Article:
In typical Apple/music press fashion, the Internet is hugging itself over the notion that all of the remastered albums in The Beatles’ catalogue – the U.K. studio albums, the U.S. version of Magical Mystery Tour, the Past Masters compilation and the Red and Blue albums – are now available for digital download. Much of the coverage is laughably hyperbolic, considering there’s not much more to say other than what the first sentence of this post said three times. Fox News’ Web site labeled The Fab Four as “Manchester’s favorite mopheads” (wait, what?) while others are sharing via Twitter what their first Beatles song purchase is going to be or already was.
Allow me to throw some cold water on the celebration. Do you know what my first Beatles purchase on iTunes is going to be? Nothing. Last year, when EMI remastered and reissued all of the band’s albums – in stereo and mono – I bought them all. Of course I did. Of course you probably did. Of course anyone who had a heightened sense of what The Beatles meant for popular culture did. Why in heaven’s name will being able to purchase compressed downloadable versions of these songs be a game changer – particularly to the legions of writers and fans who urged everyone to go out and buy the CDs last year?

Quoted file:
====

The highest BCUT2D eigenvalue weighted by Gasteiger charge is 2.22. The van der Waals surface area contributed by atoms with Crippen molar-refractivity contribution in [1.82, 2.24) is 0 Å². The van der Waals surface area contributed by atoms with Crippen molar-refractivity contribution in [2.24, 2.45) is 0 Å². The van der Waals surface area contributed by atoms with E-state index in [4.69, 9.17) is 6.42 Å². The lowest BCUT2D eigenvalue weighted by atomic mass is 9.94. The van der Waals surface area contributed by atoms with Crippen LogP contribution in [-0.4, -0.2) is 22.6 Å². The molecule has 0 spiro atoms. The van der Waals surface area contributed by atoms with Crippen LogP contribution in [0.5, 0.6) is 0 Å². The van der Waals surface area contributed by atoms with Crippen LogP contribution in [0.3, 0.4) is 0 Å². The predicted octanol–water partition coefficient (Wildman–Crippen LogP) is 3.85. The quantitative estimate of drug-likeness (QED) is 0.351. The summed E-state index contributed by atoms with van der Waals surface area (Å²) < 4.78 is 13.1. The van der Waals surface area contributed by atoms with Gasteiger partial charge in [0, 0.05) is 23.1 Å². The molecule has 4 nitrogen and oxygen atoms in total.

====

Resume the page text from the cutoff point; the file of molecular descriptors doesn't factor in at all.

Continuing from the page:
Look, having The Beatles’ catalogue on iTunes is “good.” For people who dare not forsake the convenience of sitting on their asses and clicking “Buy Song” for a few digital files at $1.29 each, it’s “good.” For the few smart kids who might use iTunes as a stepping stone to something more tangible in terms of collecting and listening to music, this is “good.” But the remasters weren’t niche titles. Target, Wal-Mart, Best Buy and the others stocked them on their shelves and endcaps, gave them space in the weekly ads, the whole nine yards. To put out the catalogue on iTunes as almost an afterthought, after a day of breathless hype, is disappointing on multiple levels.
And couldn’t it have been “better”? Had the entire remastering happened with simultaneous physical and digital releases, that would have been better. (It also would have more accurately been “a day you’ll never forget” – by design, I’m going to remember that the remastered CDs came out on 09/09/09 a lot easier than I’ll remember that 11/16/10 was the day they came out on iTunes.) Had The Beatles’ catalogue been announced in tandem with a cloud or subscription service, where users could discover The Beatles (and a whole lot more) for a premium monthly fee, that would have been “better.”
Please remember this is not a debate about the worthiness of digital music or the future of an injured industry, but more of a critique of our culture of disposability as it pertains to music. By tomorrow this story will be old hat, because that’s how news works nowadays. Didn’t The Beatles deserve more than that? I think so. I think they – like us, the fans who continue to buy music even as it seems unfashionable to do so – deserve more days we’ll never forget.
Your thoughts, as always, are welcome.